«When I was young I heard a visitor to the farm point to the ducks we kept and say to my father that they were being unnaturally protected agains predators, that in the real world they fend for themselves, that the laws of nature favor the strong. The sun was shining that day and the ducks were in the water of the upturned basin lid they had crowded into, corded their neck together and slept. My father listened, noded, offered him morte tea, and they talked some more. Then he said,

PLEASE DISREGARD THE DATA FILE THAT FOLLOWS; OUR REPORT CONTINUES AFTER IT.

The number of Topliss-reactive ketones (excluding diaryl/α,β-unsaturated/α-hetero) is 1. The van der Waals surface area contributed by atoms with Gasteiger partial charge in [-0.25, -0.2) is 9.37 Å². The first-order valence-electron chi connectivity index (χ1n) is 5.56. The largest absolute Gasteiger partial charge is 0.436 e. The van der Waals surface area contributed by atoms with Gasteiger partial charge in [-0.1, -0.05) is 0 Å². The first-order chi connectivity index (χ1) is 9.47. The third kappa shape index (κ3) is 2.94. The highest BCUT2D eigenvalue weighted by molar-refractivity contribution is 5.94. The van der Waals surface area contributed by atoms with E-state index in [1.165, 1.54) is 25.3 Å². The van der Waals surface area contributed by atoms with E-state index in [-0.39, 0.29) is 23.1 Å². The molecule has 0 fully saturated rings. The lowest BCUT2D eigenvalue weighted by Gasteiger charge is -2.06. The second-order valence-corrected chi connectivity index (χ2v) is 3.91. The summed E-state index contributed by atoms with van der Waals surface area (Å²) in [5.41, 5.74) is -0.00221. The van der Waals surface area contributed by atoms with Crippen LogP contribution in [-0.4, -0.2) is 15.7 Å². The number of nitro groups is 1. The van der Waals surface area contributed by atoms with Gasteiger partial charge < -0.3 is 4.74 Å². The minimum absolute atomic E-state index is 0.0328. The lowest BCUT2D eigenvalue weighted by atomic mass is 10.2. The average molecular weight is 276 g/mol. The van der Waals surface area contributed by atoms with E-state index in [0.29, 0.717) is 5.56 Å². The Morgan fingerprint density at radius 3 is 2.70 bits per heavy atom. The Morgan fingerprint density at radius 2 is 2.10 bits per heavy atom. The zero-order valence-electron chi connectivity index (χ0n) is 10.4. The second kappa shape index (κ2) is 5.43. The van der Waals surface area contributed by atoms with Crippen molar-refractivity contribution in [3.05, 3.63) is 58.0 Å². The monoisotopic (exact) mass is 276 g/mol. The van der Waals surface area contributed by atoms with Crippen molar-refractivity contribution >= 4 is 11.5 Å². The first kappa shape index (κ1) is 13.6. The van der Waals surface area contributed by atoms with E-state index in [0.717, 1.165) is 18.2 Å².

You don’t mind if after you’ve finished that tea – he pointed to it – that I go inside and get a shotgun and kill you with it?
I don’t understand, the man said, shifting in his seat.
Surely you must, my father said. Because I have a shotgun and you don’t, I’m stronger than you so I can shoot you according to your philosophy. His voice had a lilt in it even though the matter was technically a threat, accordind to the visitor who left shortly after that.»
Gerard Donovan, in Julius Winsome, Faber and Faber, Londres, 2007, pp. 198-9